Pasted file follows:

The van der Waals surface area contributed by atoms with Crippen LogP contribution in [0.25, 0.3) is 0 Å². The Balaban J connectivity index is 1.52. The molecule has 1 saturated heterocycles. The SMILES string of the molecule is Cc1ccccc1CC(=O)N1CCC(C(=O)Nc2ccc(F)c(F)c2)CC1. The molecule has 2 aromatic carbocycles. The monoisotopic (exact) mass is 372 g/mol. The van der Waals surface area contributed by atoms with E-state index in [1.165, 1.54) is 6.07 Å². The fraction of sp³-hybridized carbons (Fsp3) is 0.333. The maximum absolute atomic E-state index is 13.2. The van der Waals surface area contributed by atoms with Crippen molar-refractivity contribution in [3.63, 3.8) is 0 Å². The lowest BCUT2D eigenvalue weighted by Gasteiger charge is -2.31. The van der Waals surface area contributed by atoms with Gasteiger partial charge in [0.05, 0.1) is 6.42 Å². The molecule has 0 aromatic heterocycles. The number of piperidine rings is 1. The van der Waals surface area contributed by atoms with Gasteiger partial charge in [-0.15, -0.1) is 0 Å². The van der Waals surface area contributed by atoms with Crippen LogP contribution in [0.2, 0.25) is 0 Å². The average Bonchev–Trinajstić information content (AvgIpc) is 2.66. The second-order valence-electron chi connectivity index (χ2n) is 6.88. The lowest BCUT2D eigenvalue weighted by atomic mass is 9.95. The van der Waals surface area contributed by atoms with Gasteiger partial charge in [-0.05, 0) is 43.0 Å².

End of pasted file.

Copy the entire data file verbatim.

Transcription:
The van der Waals surface area contributed by atoms with Crippen LogP contribution in [0.25, 0.3) is 0 Å². The Balaban J connectivity index is 1.52. The molecule has 1 saturated heterocycles. The SMILES string of the molecule is Cc1ccccc1CC(=O)N1CCC(C(=O)Nc2ccc(F)c(F)c2)CC1. The molecule has 2 aromatic carbocycles. The monoisotopic (exact) mass is 372 g/mol. The van der Waals surface area contributed by atoms with E-state index in [1.165, 1.54) is 6.07 Å². The fraction of sp³-hybridized carbons (Fsp3) is 0.333. The maximum absolute atomic E-state index is 13.2. The van der Waals surface area contributed by atoms with Crippen molar-refractivity contribution in [3.63, 3.8) is 0 Å². The lowest BCUT2D eigenvalue weighted by Gasteiger charge is -2.31. The van der Waals surface area contributed by atoms with Gasteiger partial charge in [0.05, 0.1) is 6.42 Å². The molecule has 0 aromatic heterocycles. The number of piperidine rings is 1. The van der Waals surface area contributed by atoms with Gasteiger partial charge in [-0.15, -0.1) is 0 Å². The van der Waals surface area contributed by atoms with Crippen LogP contribution in [0.2, 0.25) is 0 Å². The average Bonchev–Trinajstić information content (AvgIpc) is 2.66. The second-order valence-electron chi connectivity index (χ2n) is 6.88. The lowest BCUT2D eigenvalue weighted by atomic mass is 9.95. The van der Waals surface area contributed by atoms with Gasteiger partial charge in [-0.05, 0) is 43.0 Å².